Both the Bajaj Pulsar NS200 and the TVS Apache RTR 200 4V intend to catch young people’s attention, but the design is a personal affair. The TVS Apache RTR 200 4V is the bike with the newest design in this area, and it appears crisp and contemporary.
The Apache gets powered by a 197cc oil-cooled engine and can provide a mileage of approximately 35-38kmpl. Pulsar NS200 entails a 199.5cc engine and provides a mileage of roughly 35kmpl.
With the new headlamp assembly, DRLs, body graphics, and colour choices, the TVS Apache RTR 4V looks sharper and more modern. On the other hand, the Bajaj Pulsar NS200 continues to employ the same fundamental design introduced back in 2012. But, Bajaj has somehow managed to make it just as modern as other bikes in its category.
Additionally, the surrounding frame gives the Pulsar a contemporary and chic appearance.
Yamaha has introduced its unadorned streetfighter for Rs 1.36 lakhs, about Rs 3000 less expensive than the R15 V3. In contrast, Apache is Rs 25,000 less expensive.
A 155cc liquid-cooled DOHC engine with the VVA system and fuel injection is provided for the MT-15. The motor gets calibrated to produce 19.1 BHP and 14.8 Nm of maximum torque when paired with a 6-speed transmission.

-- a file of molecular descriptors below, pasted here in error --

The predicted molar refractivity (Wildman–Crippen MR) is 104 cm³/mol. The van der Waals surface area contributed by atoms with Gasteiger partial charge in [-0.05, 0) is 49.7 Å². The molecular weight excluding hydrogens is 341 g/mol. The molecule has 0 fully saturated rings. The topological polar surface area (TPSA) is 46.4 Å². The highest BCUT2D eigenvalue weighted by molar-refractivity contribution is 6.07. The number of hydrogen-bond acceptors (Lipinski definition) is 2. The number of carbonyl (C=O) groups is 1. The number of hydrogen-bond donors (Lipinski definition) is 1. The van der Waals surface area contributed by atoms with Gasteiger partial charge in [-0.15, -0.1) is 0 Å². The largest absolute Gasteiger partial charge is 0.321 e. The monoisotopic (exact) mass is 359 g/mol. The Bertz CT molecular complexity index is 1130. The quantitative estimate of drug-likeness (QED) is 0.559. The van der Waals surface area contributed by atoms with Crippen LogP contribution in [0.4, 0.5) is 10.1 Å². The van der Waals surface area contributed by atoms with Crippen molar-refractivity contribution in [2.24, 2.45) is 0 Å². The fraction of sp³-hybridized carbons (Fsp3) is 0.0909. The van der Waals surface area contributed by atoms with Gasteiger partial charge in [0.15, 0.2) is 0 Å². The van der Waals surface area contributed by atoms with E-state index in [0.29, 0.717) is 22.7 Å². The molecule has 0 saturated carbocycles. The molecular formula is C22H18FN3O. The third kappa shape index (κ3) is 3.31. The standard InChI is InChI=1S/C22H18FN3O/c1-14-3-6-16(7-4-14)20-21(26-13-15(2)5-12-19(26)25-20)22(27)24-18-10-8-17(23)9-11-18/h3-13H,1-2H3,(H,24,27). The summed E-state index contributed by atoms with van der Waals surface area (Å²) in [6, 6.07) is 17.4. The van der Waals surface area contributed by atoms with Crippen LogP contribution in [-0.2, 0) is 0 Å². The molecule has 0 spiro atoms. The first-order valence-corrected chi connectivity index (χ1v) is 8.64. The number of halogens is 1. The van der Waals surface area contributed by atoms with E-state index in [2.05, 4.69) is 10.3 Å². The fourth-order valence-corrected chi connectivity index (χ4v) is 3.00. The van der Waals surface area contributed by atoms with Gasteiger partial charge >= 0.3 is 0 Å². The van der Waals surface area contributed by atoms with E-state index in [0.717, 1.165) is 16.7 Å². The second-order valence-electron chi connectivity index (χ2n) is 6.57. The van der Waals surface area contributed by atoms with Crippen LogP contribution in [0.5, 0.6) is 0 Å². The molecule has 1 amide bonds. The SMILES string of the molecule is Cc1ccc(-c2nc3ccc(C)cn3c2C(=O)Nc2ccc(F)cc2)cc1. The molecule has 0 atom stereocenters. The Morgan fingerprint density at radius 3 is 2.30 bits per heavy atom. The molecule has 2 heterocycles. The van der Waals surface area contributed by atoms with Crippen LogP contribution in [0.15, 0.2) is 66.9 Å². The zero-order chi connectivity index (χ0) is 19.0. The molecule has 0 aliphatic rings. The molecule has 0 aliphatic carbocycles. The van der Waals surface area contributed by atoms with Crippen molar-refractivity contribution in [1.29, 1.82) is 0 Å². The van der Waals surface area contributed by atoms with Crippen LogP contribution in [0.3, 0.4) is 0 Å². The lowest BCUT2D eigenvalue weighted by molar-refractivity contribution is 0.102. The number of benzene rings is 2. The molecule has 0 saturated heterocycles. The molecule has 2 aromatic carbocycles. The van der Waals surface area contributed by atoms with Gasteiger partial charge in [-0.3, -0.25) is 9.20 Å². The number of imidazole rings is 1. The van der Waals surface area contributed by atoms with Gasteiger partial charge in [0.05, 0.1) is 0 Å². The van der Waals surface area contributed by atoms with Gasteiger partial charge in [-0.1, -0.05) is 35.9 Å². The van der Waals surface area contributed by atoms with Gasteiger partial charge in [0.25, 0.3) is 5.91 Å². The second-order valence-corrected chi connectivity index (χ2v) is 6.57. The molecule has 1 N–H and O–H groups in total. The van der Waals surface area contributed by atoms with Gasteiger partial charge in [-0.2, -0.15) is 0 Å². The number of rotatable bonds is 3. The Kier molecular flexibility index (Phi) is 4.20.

The 197cc oil-cooled SOHC engine powering Apache generates 21 bhp and 18.5 Nm maximum torque. The engine gets connected to an AR-T slipper clutch 5-speed gearbox.
The gasoline tank for the MT-15 has a 10-litre capacity. With the same engine as the R15 V3, it should produce approximately 50 km per gallon, providing a riding range of more than 450 km. The reported max speed is 131 kilometres per hour.
Although Apache has a larger 12-litre fuel tank, its reported mileage is approx 35 km/l. We could go roughly 420 kilometres on a full tank throughout our study. The highest speed that can be reached on this bike is approx 129 km/hr.
The Hornet 2.0 uses a digital instrument panel with all the required readouts, including a speedometer, tachometer, fuel economy display, trip metre, odometer, and fuel gauge. Additionally, this bike has a battery voltmeter, warning switch, and engine start switch.
A digital instrument panel with the Apache RTR 200 4V provides essential data like speed, tachometer, odometer, trip metre, etc.
The 184cc air-cooled engine of the Honda Hornet 2.0 produces 17 horsepower and 16 Nm of maximum torque. This engine employs a PGM-Fi (fuel injection) system with eight sensing devices and is mated to a five-speed transmission.
On the other hand, the 197.75cc oil-cooled engine of the TVS Apache RTR 200 4V produces 20 horsepower and 17 Nm. The bike gets connected to a five-speed gearbox that comes standard with a slipper clutch.
The Honda Hornet 2.0 has inverted handlebars with mono shocks, and its 276 mm front and 220 mm rear petal brake discs with single-channel ABS give it a little advantage over the TVS Apache RTR 200 4V in this particular area.